While you’re trying to get your revision cleaner, a half-hour’s work on your book blurb can help you focus. This can be easier when you’re explaining the book to a friend or ally in an email. I told a new colleague that my novel Sins of Liberty posed this premise.
What does the secret wife of a priest do when he must return to the priesthood — because he’s failed at being a layman? Love only goes so far. His paydays and promises needed to go further to support the family and their child. In the early twentieth century, Anna must rescue herself by elevating her education and tapping a passion she didn’t know she had for leading women to liberty. Her struggle must also right some long-ago wrongs she suffered as a new immigrant, as well as pain from her family’s history. Anna must grow in order to raise a son.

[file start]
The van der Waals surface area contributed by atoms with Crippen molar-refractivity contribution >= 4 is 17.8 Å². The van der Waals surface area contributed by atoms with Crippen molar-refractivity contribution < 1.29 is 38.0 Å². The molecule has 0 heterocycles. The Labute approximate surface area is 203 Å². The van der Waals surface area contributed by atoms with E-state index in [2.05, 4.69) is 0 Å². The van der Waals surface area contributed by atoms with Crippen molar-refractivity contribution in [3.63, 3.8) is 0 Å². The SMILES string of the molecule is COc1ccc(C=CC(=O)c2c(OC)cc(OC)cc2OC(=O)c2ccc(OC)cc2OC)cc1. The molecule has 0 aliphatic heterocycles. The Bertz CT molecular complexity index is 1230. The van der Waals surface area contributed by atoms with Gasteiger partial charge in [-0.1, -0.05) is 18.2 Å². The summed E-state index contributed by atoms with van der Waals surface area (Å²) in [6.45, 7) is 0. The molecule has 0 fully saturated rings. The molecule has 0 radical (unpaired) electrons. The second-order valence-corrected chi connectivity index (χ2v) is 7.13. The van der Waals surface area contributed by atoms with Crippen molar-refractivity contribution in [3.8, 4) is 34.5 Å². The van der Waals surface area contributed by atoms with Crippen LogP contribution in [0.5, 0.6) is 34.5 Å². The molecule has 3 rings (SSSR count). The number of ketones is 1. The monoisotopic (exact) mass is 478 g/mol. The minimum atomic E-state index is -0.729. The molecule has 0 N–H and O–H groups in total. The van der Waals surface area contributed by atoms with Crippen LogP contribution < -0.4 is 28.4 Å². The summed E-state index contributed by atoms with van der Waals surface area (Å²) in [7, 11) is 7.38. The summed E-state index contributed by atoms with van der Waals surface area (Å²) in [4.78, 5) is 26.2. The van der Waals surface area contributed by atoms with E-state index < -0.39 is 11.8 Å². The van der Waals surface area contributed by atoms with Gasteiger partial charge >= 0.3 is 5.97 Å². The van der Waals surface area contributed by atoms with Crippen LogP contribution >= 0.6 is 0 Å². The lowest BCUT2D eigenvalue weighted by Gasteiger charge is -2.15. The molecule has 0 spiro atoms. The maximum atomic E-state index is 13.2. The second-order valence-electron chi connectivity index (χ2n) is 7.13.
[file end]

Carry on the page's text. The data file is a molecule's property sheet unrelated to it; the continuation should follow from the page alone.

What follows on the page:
Nonfiction wants these kinds of blurbs, too. I believe it’s never too soon to start writing them. Authors who start with me get an early assignment of a blurb. We polish and hone, using the basics that make any book blurb better.
• The problem: The mission for the novel, the lesson to be learned in nonfiction.
• The goal: What success looks like in a story, or how wisdom will be absorbed in nonfiction
• What’s standing in the way? The troubles that make the mission difficult. How things will fail without nonfiction’s lessons.
• The stakes: What the hero might lose. How new knowledge can save us. Give us the worst case, plainly, then show the lesson that rescues a person, or an idea.
In fiction, the steps are classic ones you hear echoed in every good film and show. Introduce the hero with a profession or role that drives their personality. Reveal the setting and sum up the situation. Then always, start splashing on the trouble. Desires versus opponents. The premise that upends the hero’s life means there’s no turning back.